• Hey, you’re the one reading “pansy” pejoratively. I threw that out there as an experiment. Why should one care about being called a “pansy” unless there’s something unique about his masculinity that he wishes to defend?

    Gotcha. 🙂

    Very good! Hoist by my own petard!

    But of course you’re quite wrong, overlooking the difference between connotation and denotation.

    For example, the phrase “mackeral snapper” denotes a certain set of individuals, namely Catholics. Might I not object to being called such, without being at all ashamed of being catholic?

    Or shall the name of this blog be changed to “The American Mackeral Snapper”?

    🙂

  • Donald,

    I agree: Sean Bean did wonders for Boromir. I liked Ian McKellan’s Gandalf as well.

    Darwin,

    I remember our having that debate over Aragorn, Gandalf and torture. Good debate. Anyhow, just because Aragorn’s my favorite character doesn’t mean I agree with everything he did. Some of my favorite characters are villains, after all.

  • j. christian,

    It seems that Hoffman’s (not very deep) essay is something of a palimpsest that everyone is trying to write over. One side merely sees it as “we’ve devalued some of the manly virtues too much,” and the other reads it as “a woman’s place is in the kitchen.”

    I think you’ve nailed it.

    Kyle,

    I remember our having that debate over Aragorn, Gandalf and torture. Good debate. Anyhow, just because Aragorn’s my favorite character doesn’t mean I agree with everything he did. Some of my favorite characters are villains, after all.

    No, no, you can’t get out of it that easily. Reason and distinction are simply not allowed in these debates. You’re just going to have to be a “textbook fascist” with the rest of us. 🙂

  • The LOTR movies are among my favorites, but what Peter Jackson did to Faramir’s character is unforgiveable. The Faramir of the movies bore absolutely no resemblance to, arguably, the noblest character in Tolkien’s books.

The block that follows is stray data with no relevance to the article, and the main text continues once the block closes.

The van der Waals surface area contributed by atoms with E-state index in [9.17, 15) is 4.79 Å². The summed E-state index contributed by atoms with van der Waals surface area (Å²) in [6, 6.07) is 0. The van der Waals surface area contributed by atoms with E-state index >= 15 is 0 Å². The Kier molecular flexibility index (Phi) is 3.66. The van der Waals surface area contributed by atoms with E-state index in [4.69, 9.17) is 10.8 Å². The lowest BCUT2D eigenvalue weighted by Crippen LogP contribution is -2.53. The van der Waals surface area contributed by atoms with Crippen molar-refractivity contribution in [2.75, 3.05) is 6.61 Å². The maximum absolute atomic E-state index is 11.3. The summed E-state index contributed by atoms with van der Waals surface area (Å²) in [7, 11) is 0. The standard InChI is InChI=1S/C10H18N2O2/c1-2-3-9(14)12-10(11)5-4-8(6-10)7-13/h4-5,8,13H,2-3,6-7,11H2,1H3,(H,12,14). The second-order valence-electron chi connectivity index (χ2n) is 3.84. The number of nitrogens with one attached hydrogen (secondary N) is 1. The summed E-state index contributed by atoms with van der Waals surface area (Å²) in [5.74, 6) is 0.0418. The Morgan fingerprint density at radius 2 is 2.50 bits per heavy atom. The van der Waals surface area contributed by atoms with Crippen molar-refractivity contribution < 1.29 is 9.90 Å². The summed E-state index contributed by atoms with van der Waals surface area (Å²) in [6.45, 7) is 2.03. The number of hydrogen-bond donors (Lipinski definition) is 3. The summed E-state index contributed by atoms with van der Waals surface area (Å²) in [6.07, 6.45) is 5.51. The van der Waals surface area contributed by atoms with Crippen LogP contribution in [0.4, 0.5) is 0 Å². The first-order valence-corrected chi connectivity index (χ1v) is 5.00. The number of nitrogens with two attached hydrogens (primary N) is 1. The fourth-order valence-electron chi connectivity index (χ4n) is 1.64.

• I hope that Hoffman will follow up and clear up any misinterpretion of his piece whether I am guilty of it or Kyle et al are. The piece is vague and open to either interpretion, and on that score I can agree that those criticizing this post have a point, for even if they are not reading hm right, that need notbe entirely their fault. The author can own up to some blame for that.

    I offer only one more argument for my intepretation of Hoffman’s intent in writing this piece, which I omitted because my last comment was already too long: At the end of his pot, Hoffman offers Jesus Christ as a model of what he takes to be the ultimate in manly virtue (he also offers a link to a fairly inoccuous web site). Our Lord is not generally believed to have displayed, during His earthly life and ministry, a notable lack in compassion, sensitivity or understanding.

  • “At the end of his pot”! 🙂 LOL

    There should be an “s” in there somewhere!

  • I would charitably interpret Hoffman’s article as simply a plea for more balance between “masculine” and “feminine” virtues, rather than as a misogynistic rant. He emphasizes the good side of the masculine virtues and the downside of the feminine ones, true, but he does so precisely in order to BALANCE the way society denigrates masculine virtues.

    As for the notion that conservatives love women who display masculine virtue… well, I think that’s true but only under certain conditions.

    Ask yourself this question: if Sarah Palin or Ann Coulter were 20 years older, had gray hair and wrinkles, and/or weighed at least 50 pounds more than they do now, but had exactly the same ideas, character, and experience they currently have, would they still be regarded as conservative icons… or would they be written off as a couple of old, loudmouthed, emasculating broads (or worse)? If that were the case, I rather suspect that they would be criticized rather than praised for displaying “masculine” virtues.

  • I think that’s a really good point, Elaine. For both men and women, a certain element of sex appeal is the familiar. Thus, the appeal to women of the “sensitive guy”, and the appeal to men of the woman who actually enjoys sports, hunting, etc. At the root of attraction is often a bit of the image in the mirror.

  • Okay, I reread Hoffman’s post in the most charitable light possible. Nobody here disagrees with the idea that manly virtues are good and should be taught and that many areas of our society neglect it. But Hoffman exaggerates to the point of absurdity. Nobody here should agree with his post in its entirety. I cannot believe that even Hoffman himself believes everything he wrote. He probably thought that writing to a conservative audience he could get away with some cheap shots against libs without actually being fair or accurate. Those who criticize the post are absolutely justified and those who defend it are really glossing over it because they agree with the central message.

  • I’m not sure how highly correlated effeminacy and loss of manly virtue are. Today’s manly men use facial products and get body waxes even though the cowardly men of yesterday would’ve thought that too effeminate. I remember an episode of All in the Family where Archie is disgusted by the fact that his male neighbor cooks. Today, cooking is fast becoming a man’s activity.

  • “Today’s manly men use facial products and get body waxes”

    Speak for yourself on that score restrained radical! No body waxes for me, and only shaving cream and alcohol, for external use, touch my face!